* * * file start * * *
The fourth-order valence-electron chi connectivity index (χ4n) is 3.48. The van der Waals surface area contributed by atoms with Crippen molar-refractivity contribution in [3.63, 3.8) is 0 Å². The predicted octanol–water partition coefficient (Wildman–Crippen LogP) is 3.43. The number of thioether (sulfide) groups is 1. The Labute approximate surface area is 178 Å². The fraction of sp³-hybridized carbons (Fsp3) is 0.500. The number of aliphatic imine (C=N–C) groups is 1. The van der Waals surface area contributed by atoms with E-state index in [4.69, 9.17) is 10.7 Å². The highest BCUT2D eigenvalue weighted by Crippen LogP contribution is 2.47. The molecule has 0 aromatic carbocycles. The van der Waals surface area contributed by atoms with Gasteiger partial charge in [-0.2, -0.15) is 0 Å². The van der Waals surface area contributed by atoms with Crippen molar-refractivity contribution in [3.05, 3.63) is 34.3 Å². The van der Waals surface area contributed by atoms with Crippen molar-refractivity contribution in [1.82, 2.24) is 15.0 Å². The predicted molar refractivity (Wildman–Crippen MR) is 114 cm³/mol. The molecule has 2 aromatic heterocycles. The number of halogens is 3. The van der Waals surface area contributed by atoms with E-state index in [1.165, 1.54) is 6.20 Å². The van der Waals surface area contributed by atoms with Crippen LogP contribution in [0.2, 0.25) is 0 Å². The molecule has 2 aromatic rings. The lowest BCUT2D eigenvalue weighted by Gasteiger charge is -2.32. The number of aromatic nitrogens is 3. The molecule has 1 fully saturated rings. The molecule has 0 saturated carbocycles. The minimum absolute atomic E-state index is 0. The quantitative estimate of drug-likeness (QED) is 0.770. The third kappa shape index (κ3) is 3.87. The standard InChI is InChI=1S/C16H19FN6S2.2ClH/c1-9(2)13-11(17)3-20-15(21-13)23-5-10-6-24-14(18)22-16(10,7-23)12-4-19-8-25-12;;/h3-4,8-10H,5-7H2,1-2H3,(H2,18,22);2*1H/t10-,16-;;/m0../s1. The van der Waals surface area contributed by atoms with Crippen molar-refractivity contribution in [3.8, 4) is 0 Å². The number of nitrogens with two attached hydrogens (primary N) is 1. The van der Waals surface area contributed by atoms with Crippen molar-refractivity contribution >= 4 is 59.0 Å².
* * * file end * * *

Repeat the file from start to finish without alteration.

The fourth-order valence-electron chi connectivity index (χ4n) is 3.48. The van der Waals surface area contributed by atoms with Crippen molar-refractivity contribution in [3.63, 3.8) is 0 Å². The predicted octanol–water partition coefficient (Wildman–Crippen LogP) is 3.43. The number of thioether (sulfide) groups is 1. The Labute approximate surface area is 178 Å². The fraction of sp³-hybridized carbons (Fsp3) is 0.500. The number of aliphatic imine (C=N–C) groups is 1. The van der Waals surface area contributed by atoms with E-state index in [4.69, 9.17) is 10.7 Å². The highest BCUT2D eigenvalue weighted by Crippen LogP contribution is 2.47. The molecule has 0 aromatic carbocycles. The van der Waals surface area contributed by atoms with Gasteiger partial charge in [-0.2, -0.15) is 0 Å². The van der Waals surface area contributed by atoms with Crippen molar-refractivity contribution in [3.05, 3.63) is 34.3 Å². The van der Waals surface area contributed by atoms with Crippen molar-refractivity contribution in [1.82, 2.24) is 15.0 Å². The predicted molar refractivity (Wildman–Crippen MR) is 114 cm³/mol. The molecule has 2 aromatic heterocycles. The number of halogens is 3. The van der Waals surface area contributed by atoms with E-state index in [1.165, 1.54) is 6.20 Å². The van der Waals surface area contributed by atoms with Crippen LogP contribution in [0.2, 0.25) is 0 Å². The molecule has 2 aromatic rings. The lowest BCUT2D eigenvalue weighted by Gasteiger charge is -2.32. The number of aromatic nitrogens is 3. The molecule has 1 fully saturated rings. The molecule has 0 saturated carbocycles. The minimum absolute atomic E-state index is 0. The quantitative estimate of drug-likeness (QED) is 0.770. The third kappa shape index (κ3) is 3.87. The standard InChI is InChI=1S/C16H19FN6S2.2ClH/c1-9(2)13-11(17)3-20-15(21-13)23-5-10-6-24-14(18)22-16(10,7-23)12-4-19-8-25-12;;/h3-4,8-10H,5-7H2,1-2H3,(H2,18,22);2*1H/t10-,16-;;/m0../s1. The van der Waals surface area contributed by atoms with Crippen molar-refractivity contribution in [3.8, 4) is 0 Å². The number of nitrogens with two attached hydrogens (primary N) is 1. The van der Waals surface area contributed by atoms with Crippen molar-refractivity contribution >= 4 is 59.0 Å².